"For most of our history, the story that gave meaning to our lives was rooted in a biblical worldview and the values of our Judeo-Christian heritage. It was the story of the human person created in God's image and invested with an earthly vocation to build a society where people could live in freedom, with equality and dignity,” Really? Doesn't the mass-murder caused by Christian Spain, the slave trade facilitated by Christian England, the rape of Africa by Christian Europe, the despoliation of its colonial subjects by the Christian British Empire, the slave-based economy of half of the Christian United States, and so on, count in the Archbishop's assessment?


Ginger Meggs | 30 November 2021  

Michael F. Regardless of whether or not you accept the scientific facts it really doesn't matter much what determines a person's sexual orientation. What really matters is that such persons are accepted as human beings entitled to the same privileges as all others. My disagreement is with people like some modern day church reformers who choose to back up a personal opinion with selective, often out of context quotes that ignore the scientific fact but, appear to support their position. Although it may ruffle the ego, we all have to accept truths that may not conform with what we choose in our superior wisdom to be the real truth. I am sure, Michael, that it doesn't matter to you what my orientation may be, just as yours does not matter to me. We have equal status in the Creator's eyes and should mutually accept that rather than be conflicted by our individual viewpoints. This is very much my position on most things as you might recognise in my critiques of the modern day reformers who expound their opinions serving their own aggrandisement by pointing out to God where he got it wrong for his Church and demanding he listen to them and do as they say - after all they are presidents, founders or members of fancy titled institutes which they themselves have created - so therefore, we should all sit down and be quite while they get on with the urgent need of downsizing God himself.


john frawley | 26 November 2021  
Show Responses

Thanks, John Frawley. And my view is that you are right about the narcissism innate in ALL of us that inclines towards placing ourselves before others. You will notice that I concede this and, more to the point, ferociously defend this view when it comes to others who are sidelined or disparaged in these columns, not just the sexually wounded and in pain. Granted then that you have the good sense and the good grace to step out of the way and not allow your opinions to interfere with the relationship each and everyone of us has with our God, there is another sense in which God's immensity is such that the concept of God can blind us, albeit temporarily, though sometimes often, depending on what's happening in our lives at any one time, and in respect of which we cannot know God or feel ourselves in God's presence without our interacting with one another. Thus, one vital link that the Jesuits have always provided for me, and many other people, oppressed and struggling with our identities, is the notion of a horizontal God, who invites the Church and All Creation to collaborate in 'breaking the lock' on the Tabernacle. After all, isn't THAT one of the reasons we meet on ES?


Michael Furtado | 28 November 2021  

MF, "'breaking the lock' on the Tabernacle," as employed in you reply to jf, seems to me a unhelpful and possibly misleading metaphorical device, echoing as it does arcane, doctrinally dubious expressions of devotion, on the one hand, and anti-Catholic polemics that deny the real presence of Christ in the Eucharist, on the other. The Catholic relationship one has with God is mediated through the Church, the Christ-based sacrament of God's presence in the world that has both 'horizontal' and 'vertical' dimensions (cf. CCC 774-776). The Church is not just 'my' Church, just as God is not just 'my' God, nor are its official teachings on faith and morals just matters of opinion: they are truths that shape the identity, individually and communally, of those who who accept and live by them.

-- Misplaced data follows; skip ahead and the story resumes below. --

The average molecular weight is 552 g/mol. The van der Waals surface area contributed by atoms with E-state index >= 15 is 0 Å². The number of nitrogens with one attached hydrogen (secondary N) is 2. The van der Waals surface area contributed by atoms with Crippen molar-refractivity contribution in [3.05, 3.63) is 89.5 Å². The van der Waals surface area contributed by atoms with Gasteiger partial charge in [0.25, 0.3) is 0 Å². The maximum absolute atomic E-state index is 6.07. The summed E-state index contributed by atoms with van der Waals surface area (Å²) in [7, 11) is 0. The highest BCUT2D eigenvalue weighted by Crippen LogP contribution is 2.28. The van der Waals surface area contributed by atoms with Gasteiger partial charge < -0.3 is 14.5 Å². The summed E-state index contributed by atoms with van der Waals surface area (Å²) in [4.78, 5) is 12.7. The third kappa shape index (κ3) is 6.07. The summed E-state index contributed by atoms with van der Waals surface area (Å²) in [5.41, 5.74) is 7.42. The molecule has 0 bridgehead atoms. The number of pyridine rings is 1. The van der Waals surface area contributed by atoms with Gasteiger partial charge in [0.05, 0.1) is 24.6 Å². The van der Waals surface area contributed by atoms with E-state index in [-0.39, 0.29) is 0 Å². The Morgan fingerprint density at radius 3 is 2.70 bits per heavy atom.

John RD | 29 November 2021  

‘sexually wounded and in pain’

Dramatic verbiage to make an analogy? People in hospitals with wounds don’t ask the doctors to preserve them as sanctified stigmata, which is what wanting the Church to normalise any 'painful' nonnormative sexual inclination amounts to. People in hospital with wounds want them to go away. If people with sexual wounds want them to go away, they’d be lucky to find a psychologist who isn’t worried about being censured by the psychological association, the health department, and doxers on social media.


‘God's immensity is such that the concept of God can blind us’


I think Adam Smith figured this one out. If you mind your own business and do it according to the rules of morality, society, magically, will work. If you mind your own spiritual business and follow the Magisterium, the Church-on-Earth, magically, will work.


‘'breaking the lock' on the Tabernacle’


By psychokinesis? Like the nuns trying to consecrate the elements at St Iggy’s from the ‘horizontal’? Those Keys are there for a reason. Locks aren't meant to be broken.


roy chen yee | 30 November 2021  

Dear Roy,

Some helpful points and rational Catholic analysis: as we have come to rely upon from you.

Yet, mightn't the need to confront endlessly mischievous interventions be dragged out until Doomsday . . ?

The Apostle of Love found a shortcut: Test the motivating spirit in the stirrer. Do they firmly believe and witness that Jesus Christ alone is the fullness of God having appeared among us, once-and-for-all, to teach us the truth, and the way to life eternal.

Disputants who have any other allegiance are not one of us. They are still in their sins, without The Holy Spirit, and are subject to final judgement.

This type of controversialist is in need of primary evangelization, as much as any pagan. BEFORE we engage in helping them resolve their cognitive dissonances re: our Catholic Christianity, we need to lovingly lead them to an exclusive faith in King Jesus Christ (IF, the are willing!),

The Gospels show Jesus being bombarded with curly questions from men predetermined not to accept or obey His unique Divinity. Of numerous Pharisees, only Nicodemus (&, perhaps, Gamaliel) realized disputation was misplaced, recognized who Jesus is, and made Christian submission.

If our faithful witnessing to Christ keeps running off, like water-off-a-duck's-back, we should avoid entanglement, and rely on praying and interceding for the salvation of the stirrer's soul.

Take care, Roy.

In the love of Jesus Christ; blessings from marty




Dr Marty Rice | 30 November 2021